The Justices aren’t above ranking rights either.  The entire notion of “selective incorporation” relies on some prioritization of rights deemed sufficiently fundamental to enforce against the states.   Most rights in the Bill of Rights satisfy this criterion, but not all of them.  The Third Amendment, the Fifth Amendment’s grand jury requirement, the Sixth Amendment’s unanimous verdict requirement, the Seventh Amendment jury trial, the Eighth Amendment’s excessive fines clause have each failed to make the cut.  They were important enough to include in the Bill of Rights, but not important enough to apply to the states.

The Justices also trim the wings of even those highly favored rights that are both fundamental and politically salient.  The entire tiers-of-scrutiny approach to rights (strict, intermediate, rational basis) presume something like a hierarchy, with some kinds of free speech or equal protection claims, for example, receiving more vigorous protection than others.  The First Amendment right of a political candidate shouting into a bullhorn on a residential street is less protective than the First Amendment right of the same candidate handing out leaflets in a public park.

But perhaps this observation is too facile.  Justice Thomas’s dissent is most cutting when he shows that the intermediate scrutiny that lower courts purport to apply in Second Amendment cases looks nothing like the intermediate scrutiny they apply to other kinds of rights, such as  the First Amendment right to dance nude.  In isolation, this is a damning indictment, and the evidence Justice Thomas has marshaled is persuasive.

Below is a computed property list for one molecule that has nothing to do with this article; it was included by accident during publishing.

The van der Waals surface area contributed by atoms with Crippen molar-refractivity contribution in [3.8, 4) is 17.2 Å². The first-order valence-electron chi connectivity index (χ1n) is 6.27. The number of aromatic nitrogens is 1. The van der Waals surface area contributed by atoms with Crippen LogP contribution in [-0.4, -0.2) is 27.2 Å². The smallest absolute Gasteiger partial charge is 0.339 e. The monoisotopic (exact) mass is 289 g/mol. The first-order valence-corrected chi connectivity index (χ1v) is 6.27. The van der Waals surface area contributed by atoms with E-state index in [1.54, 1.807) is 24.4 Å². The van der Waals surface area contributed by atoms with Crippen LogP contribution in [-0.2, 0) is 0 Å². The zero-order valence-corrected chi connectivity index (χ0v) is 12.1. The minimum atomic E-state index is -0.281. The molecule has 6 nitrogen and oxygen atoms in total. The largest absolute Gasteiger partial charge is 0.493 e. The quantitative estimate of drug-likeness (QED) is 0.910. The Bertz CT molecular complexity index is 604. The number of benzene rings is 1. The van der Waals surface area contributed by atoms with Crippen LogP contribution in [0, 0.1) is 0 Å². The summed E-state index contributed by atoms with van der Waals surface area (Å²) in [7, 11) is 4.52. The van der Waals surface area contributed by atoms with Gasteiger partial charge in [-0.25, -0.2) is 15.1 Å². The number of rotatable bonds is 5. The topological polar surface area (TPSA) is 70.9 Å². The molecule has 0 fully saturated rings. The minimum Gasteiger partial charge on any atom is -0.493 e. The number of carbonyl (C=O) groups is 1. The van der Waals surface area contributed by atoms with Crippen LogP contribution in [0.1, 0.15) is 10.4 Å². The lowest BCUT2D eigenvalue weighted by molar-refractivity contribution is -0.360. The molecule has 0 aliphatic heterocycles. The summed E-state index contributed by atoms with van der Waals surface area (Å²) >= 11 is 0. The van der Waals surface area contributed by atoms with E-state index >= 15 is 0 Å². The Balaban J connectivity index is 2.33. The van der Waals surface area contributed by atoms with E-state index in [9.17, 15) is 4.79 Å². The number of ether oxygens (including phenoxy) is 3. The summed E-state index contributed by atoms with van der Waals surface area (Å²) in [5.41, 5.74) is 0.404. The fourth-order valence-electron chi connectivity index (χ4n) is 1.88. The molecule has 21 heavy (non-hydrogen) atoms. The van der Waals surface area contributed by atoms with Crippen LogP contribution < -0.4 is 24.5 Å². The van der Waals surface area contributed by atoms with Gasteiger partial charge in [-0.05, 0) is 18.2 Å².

The problem with Justice Thomas’s critique, though, is that the tiers of scrutiny are crumbling for every right.  The Second Amendment may be getting intermediate scrutiny that looks like rational basis; but the First Amendment is getting strict scrutiny that looks something like intermediate.  And who knows what’s going on with substantive due process and equal protection, especially after Obergefell v. Hodges.  As Jamal Greene has written, it looks like we’re entering a world where “[e]ach particular fundamental right . . . bears its own bespoke doctrinal formula.”  No right can be an outlier if every right is in a class by itself.

The Normative Interpretation

Fundamentally, I suspect Justice Thomas’s critique is a normative one.  He, like many gun rights advocates, thinks the Second Amendment is not enforced enough, and he wants the Court to get involved.  Of course, one must have a metric that distinguishes between an under-enforced, an over-enforced, and a perfectly enforced constitutional right.  If pressed, I suspect Justice Thomas would concede that his metric is not the enforcement of other rights, but something like the text, history, or tradition of the Second Amendment itself.  But that’s not the only metric.

John Hart Ely also had one; it was the political process.  In his book Democracy and Distrust, Ely argued that judicial enforcement of rights is most warranted when there’s a systematic failure of the political process to the detriment of minorities.  For all its flaws — and there are many — the political process theory of judicial review addresses the normative question of how to calibrate enforcement of rights by the judicial branch.  If the political process is failing, then that’s when judges need to swing into action.

If that’s the right metric, it is difficult to see how gun rights supporters are victims of a political process failure.  Just days before Justice Thomas dissented in Silvester, seventeen people were killed with a legally purchased AR-15 in yet another school shooting.  Despite the mobilization of the survivors of that tragedy, and despite overwhelming polling that something, something needs to be done about gun violence; early indications are that — like every time before — no meaningful regulation will materialize.  Indeed, the right to keep and bear arms may expand as a result.

If that’s how a right is treated in second class, I can’t imagine how it’s treated in first.